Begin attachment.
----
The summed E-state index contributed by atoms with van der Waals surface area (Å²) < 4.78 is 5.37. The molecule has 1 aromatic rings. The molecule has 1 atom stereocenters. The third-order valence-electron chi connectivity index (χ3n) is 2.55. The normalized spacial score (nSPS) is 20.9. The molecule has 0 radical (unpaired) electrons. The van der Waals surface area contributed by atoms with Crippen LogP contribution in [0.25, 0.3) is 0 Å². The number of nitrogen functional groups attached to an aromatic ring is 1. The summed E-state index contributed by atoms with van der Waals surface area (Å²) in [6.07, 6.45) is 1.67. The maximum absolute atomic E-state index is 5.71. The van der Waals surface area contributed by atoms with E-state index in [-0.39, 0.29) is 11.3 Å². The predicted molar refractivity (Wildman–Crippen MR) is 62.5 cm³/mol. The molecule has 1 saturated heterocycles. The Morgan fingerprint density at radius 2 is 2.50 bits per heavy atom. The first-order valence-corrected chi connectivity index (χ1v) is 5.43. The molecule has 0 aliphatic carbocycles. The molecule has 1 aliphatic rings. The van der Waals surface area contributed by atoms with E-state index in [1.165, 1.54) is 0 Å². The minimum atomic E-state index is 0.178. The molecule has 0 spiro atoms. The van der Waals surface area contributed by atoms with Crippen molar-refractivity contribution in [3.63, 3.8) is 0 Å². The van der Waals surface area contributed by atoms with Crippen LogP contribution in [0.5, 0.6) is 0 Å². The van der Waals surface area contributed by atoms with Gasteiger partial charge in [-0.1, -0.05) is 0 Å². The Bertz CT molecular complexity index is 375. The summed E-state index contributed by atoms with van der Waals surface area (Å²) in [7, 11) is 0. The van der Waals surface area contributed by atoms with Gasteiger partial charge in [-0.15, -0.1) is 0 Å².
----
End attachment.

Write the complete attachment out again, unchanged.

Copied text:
The summed E-state index contributed by atoms with van der Waals surface area (Å²) < 4.78 is 5.37. The molecule has 1 aromatic rings. The molecule has 1 atom stereocenters. The third-order valence-electron chi connectivity index (χ3n) is 2.55. The normalized spacial score (nSPS) is 20.9. The molecule has 0 radical (unpaired) electrons. The van der Waals surface area contributed by atoms with Crippen LogP contribution in [0.25, 0.3) is 0 Å². The number of nitrogen functional groups attached to an aromatic ring is 1. The summed E-state index contributed by atoms with van der Waals surface area (Å²) in [6.07, 6.45) is 1.67. The maximum absolute atomic E-state index is 5.71. The van der Waals surface area contributed by atoms with E-state index in [-0.39, 0.29) is 11.3 Å². The predicted molar refractivity (Wildman–Crippen MR) is 62.5 cm³/mol. The molecule has 1 saturated heterocycles. The Morgan fingerprint density at radius 2 is 2.50 bits per heavy atom. The first-order valence-corrected chi connectivity index (χ1v) is 5.43. The molecule has 0 aliphatic carbocycles. The molecule has 1 aliphatic rings. The van der Waals surface area contributed by atoms with E-state index in [1.165, 1.54) is 0 Å². The minimum atomic E-state index is 0.178. The molecule has 0 spiro atoms. The van der Waals surface area contributed by atoms with Crippen molar-refractivity contribution in [3.63, 3.8) is 0 Å². The van der Waals surface area contributed by atoms with Crippen LogP contribution in [0.5, 0.6) is 0 Å². The van der Waals surface area contributed by atoms with Gasteiger partial charge in [-0.1, -0.05) is 0 Å². The Bertz CT molecular complexity index is 375. The summed E-state index contributed by atoms with van der Waals surface area (Å²) in [7, 11) is 0. The van der Waals surface area contributed by atoms with Gasteiger partial charge in [-0.15, -0.1) is 0 Å².